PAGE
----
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Dear President Dudley,

I sincerely appreciate the efforts that you, the Board of Trustees, the Admissions Office, and others at the University have made both to increase diversity at W&L and to welcome and retain diverse students on campus. Please add me to the growing list of W&L alumni who support a university name change in addition to the ongoing efforts.

I graduated from W&L in 1992 as a member of the fourth graduating class of women. I had an amazing educational and social experience, despite having a traumatic experience in March of my freshman year, when I was roused from my dorm room by a group of young men in my class and escorted to the street in front of the SAE house in order to identify the body of my close friend and hallmate, Ashley Scarborough, so that her parents could be notified of her death. I later learned that a fellow student had struck Ashley with his car while she was crossing the street late that night, and that student had then driven to Washington, DC, to have the damage to his car repaired. I will always remember the kindness of former President Ruscio (then Dean of Freshmen) to this nineteen-year old who was away from home and experiencing her first real loss. I was thrilled to see the new Village Apartments and renovated Woods Creek Apartments at my 25th reunion, and to learn that sophomores and juniors are now required to live on campus, which certainly decreases the incidence of student drunk driving.

I also appreciate the personal relationships I formed with several of my professors, among them the late Professors Sid Coulling, Robert Huntley (my thesis advisor), and Pamela Simpson. My husband, a graduate of the University of Alabama, was genuinely amazed when I first told him that it was not unusual to receive an invitation to a professor’s home for dinner. That certainly was not his college experience!

When I was in my mid-20s, a law school friend who knew I had graduated from W&L called me to tell me to turn on C-SPAN because “the whitest, most conservative school in America is on TV!” (C-SPAN was airing Mock Convention that year.) At that moment, I thought “what does he mean?” My white, privileged, apolitical, self-absorbed self had never thought of W&L in that manner, despite (1) having only a small handful of Black students in my class, none of whom were in my sorority or the fraternities my friends and I frequented;  and (2) attending multiple KA “Old South” weekends where the men wore Confederate uniforms and their dates wore antebellum gowns that, shockingly, were in plentiful supply among the female students (I owned one from a high school event).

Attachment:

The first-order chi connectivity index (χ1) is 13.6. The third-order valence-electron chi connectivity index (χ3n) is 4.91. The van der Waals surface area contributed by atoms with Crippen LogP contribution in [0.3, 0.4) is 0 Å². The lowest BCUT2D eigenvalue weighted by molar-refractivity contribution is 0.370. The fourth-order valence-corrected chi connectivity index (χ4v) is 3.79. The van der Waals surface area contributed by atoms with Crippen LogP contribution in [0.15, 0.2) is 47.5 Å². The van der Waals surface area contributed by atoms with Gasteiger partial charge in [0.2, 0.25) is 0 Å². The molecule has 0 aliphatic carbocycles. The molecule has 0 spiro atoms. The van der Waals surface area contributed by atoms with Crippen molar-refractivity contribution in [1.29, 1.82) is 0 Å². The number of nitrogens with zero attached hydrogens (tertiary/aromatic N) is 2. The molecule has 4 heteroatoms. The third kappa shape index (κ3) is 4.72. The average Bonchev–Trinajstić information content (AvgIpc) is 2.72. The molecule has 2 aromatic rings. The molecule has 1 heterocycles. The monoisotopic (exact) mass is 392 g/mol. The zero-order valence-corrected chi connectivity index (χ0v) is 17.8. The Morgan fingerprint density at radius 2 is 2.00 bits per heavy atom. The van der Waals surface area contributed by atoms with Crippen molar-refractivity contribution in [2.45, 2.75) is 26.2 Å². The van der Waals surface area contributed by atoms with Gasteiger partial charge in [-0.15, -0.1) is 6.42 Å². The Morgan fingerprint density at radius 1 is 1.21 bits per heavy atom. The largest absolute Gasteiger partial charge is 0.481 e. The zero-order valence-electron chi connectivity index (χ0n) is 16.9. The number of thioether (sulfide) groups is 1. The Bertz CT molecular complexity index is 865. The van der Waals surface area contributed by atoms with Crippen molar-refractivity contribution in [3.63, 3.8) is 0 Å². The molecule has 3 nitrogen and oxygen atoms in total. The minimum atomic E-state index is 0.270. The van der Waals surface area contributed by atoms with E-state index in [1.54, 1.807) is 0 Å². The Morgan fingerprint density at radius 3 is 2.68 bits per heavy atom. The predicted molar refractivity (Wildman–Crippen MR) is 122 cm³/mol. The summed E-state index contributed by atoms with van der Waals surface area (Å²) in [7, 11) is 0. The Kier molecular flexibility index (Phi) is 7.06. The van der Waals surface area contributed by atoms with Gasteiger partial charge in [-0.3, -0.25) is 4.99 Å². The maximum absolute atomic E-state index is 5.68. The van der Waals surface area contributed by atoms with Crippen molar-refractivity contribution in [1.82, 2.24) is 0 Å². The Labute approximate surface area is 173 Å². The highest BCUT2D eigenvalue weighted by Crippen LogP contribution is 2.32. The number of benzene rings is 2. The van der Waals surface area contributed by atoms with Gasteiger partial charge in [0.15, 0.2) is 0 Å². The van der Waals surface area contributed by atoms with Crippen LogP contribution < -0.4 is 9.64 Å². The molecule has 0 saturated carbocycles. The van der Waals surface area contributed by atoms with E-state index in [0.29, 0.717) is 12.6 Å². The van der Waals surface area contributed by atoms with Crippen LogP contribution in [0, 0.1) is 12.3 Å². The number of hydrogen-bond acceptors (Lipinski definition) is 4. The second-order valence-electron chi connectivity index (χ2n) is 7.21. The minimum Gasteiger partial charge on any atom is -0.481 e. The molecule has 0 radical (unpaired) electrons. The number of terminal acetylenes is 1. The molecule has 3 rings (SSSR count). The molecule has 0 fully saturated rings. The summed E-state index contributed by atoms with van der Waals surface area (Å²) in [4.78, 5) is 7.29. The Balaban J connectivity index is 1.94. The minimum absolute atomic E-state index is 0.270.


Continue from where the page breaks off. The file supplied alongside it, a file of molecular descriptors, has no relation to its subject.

In recent years, I have had the pleasure of hosting two groups of W&L female undergraduates at my home in Atlanta when they were visiting for a week of service projects. It was refreshing to observe that these students were more racially and socio-economically diverse than my classmates a quarter century prior. Of course, I realize that these were the students who chose to spend their President’s Break engaging in service work and/or who couldn’t afford to join their classmates on ski and beach vacations (the latter of which I relate to as a scholarship/work-study student who couldn’t join her friends on their spring break sailing trips or sign up for unpaid Sotheby’s internships in the summers).

As the parent of a recent high school graduate (headed to Brown; sadly, W&L was not the right fit for my liberal-minded young filmmaker son), I have fully immersed myself in the college admissions world over the past year, and just recently started thinking about the minority students at my children’s independent day school in Atlanta, The Westminster Schools. From my admittedly quick and unscientific look at the data from the past five years, it does not appear that a single diverse student has chosen to attend W&L from Westminster (and I am guessing that they are not applying either). And this is a school that regularly sends as many as a half dozen students to W&L each year (seven this unusual year).

It does not take much to understand why the non-white students at Westminster are choosing to apply to other universities. Stepping away from the connection to Robert E. Lee could only have the positive effect of encouraging minority students at Westminster, throughout the United States, and indeed across the world to apply to W&L, and making them more comfortable both during their time on campus and after graduation. As I told some of my female classmates recently, a name change is one of the most positive changes the University could ever make, much like the change to coeducation that enabled us to attend and boosted the University from a regional liberal arts college catering to wealthy white young men from the South to a top national liberal arts college (albeit still mostly white).

Thank you for your consideration, and feel free to share this letter with the Board of Trustees.


Holly Buffington Stevens (1992U)

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